Many people picture a horse head fiddle and classic melodies, such as Hong Yan, when they think of Inner Mongolian music. The instruments used and music played have a strong nomadic style, which is always a gift to listen to.
Below are four genres of Inner Mongolian music, from which listeners can find the beauty of prairie and nomadic life.
Mongolians are able to mimic the sounds of waterfalls, winds and the cries of animals by simultaneously making two sounds up to six octaves in difference. This way of singing is what they call throat-singing or Hoomii.
The method of singing Hoomii, in Mongolian, is called "chor". Interestingly, "chorus" in English, "chord" in French, and "chor" in German, all refer to the same thing: multi-part singing. The Mongolian "chor" is multi-part singing, sung by one person at a time.
Hoomii, in Mongolian, also means larynx, and with more than 800 years of history and three different genres –the overtone, quaver and complex–Hoomii is an outstanding vocal mimicry.
The basic structure of Hoomii consists of a continuous bass and a musical treble. To sing Hoomii, a person needs to use their vocal cords, nose and oral cavities, and even the thorax to vibrate the current of air to flow between the three.
Morin khuur music
Morin khuur, otherwise known as a horse head fiddle, is a traditional stringed Mongolian instrument with a horse's head carved at the top.
The deep, rough and passionate sound which comes from the instrument can aesthetically convey a performer's inner feelings. The music can express a joyful mood or melancholy feeling, and is known to also mimic the steps of horses.
Morin khuur music was listed in the first group of national intangible heritages approved by the State Council of China in 2009.
The sihu, a bowed instrument, is named because of its four strings and is commonly found in Inner Mongolia, as well as in Northern China. The instrument can also be called siguzi or sixian, as its name varies from region to region.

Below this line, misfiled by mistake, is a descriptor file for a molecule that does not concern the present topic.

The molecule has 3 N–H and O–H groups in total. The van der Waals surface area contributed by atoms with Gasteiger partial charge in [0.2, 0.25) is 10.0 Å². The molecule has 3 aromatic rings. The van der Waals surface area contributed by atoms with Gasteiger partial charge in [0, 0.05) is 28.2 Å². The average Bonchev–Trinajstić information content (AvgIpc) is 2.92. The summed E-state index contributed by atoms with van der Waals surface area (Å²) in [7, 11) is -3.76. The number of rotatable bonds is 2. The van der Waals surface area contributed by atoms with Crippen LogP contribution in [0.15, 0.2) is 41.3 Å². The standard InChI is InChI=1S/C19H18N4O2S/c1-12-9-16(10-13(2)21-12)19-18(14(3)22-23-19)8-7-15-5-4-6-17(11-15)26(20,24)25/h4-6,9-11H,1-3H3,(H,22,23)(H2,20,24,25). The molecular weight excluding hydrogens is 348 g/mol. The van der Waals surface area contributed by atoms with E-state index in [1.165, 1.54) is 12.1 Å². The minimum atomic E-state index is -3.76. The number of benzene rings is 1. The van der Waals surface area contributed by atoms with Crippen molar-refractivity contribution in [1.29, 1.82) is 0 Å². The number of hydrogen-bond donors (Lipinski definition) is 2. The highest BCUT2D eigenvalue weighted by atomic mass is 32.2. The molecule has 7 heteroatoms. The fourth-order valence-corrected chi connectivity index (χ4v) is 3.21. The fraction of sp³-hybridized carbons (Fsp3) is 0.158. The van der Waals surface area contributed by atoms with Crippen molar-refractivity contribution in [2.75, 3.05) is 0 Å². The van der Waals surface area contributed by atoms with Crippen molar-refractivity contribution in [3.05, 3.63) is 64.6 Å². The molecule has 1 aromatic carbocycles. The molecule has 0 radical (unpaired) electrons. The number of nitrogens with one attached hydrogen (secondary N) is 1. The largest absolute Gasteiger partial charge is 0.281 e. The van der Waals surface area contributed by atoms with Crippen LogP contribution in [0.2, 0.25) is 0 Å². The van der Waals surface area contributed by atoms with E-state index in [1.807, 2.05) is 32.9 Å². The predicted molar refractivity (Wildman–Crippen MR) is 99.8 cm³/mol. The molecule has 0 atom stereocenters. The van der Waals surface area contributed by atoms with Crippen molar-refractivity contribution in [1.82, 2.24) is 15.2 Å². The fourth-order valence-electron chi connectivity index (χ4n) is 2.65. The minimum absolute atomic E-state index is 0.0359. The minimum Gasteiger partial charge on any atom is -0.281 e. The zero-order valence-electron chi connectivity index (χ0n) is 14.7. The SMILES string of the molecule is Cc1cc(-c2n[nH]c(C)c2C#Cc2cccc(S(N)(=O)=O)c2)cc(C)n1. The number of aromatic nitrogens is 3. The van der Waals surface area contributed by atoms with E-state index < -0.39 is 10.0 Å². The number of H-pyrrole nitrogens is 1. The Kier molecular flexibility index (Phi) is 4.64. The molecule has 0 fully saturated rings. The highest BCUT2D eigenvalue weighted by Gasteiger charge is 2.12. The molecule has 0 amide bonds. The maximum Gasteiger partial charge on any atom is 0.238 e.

The sihu was invented in Northern China, during the Warring States Period (475 – 221 BC), by the nomadic Donghu people. After the Yuan Dynasty (1271-1368), the art of sihu spread and had a large influence on Han folk singing –Tongliao city is now the best place to find sihu.
The three types of sihu includethe alt, mediant and the bass. The alt sounds clean and neat, while the mediant sounds thick and full.
Mongolian long tune
Urtin Duu, otherwise known as the "long tune", is a historical Mongolian folk music song which dates back to the 7th century AD. It was the time when the Mongolians were shifting from a hunting life, along the Argun river, to a nomadic life on the western Mongolia grasslands.
Urtin Duu is now part of the Oral and Intangible Heritage of Humanity.
Generally, Mongolian folk music is separated into two genres: the short tune and long tune. The short tune, preceding the long tune, has a relatively short structure, narrative lyrics, and dancing. While the shift in the Mongolian lifestyle gradually took place during the 7th to 17th century AD, a new genre of folk music with glissandos and trills began to form. The newly formed genre was the long tune.
The type of the long tune varies on different occasions. There are madrigal, choral, toasting, wedding, and home songs.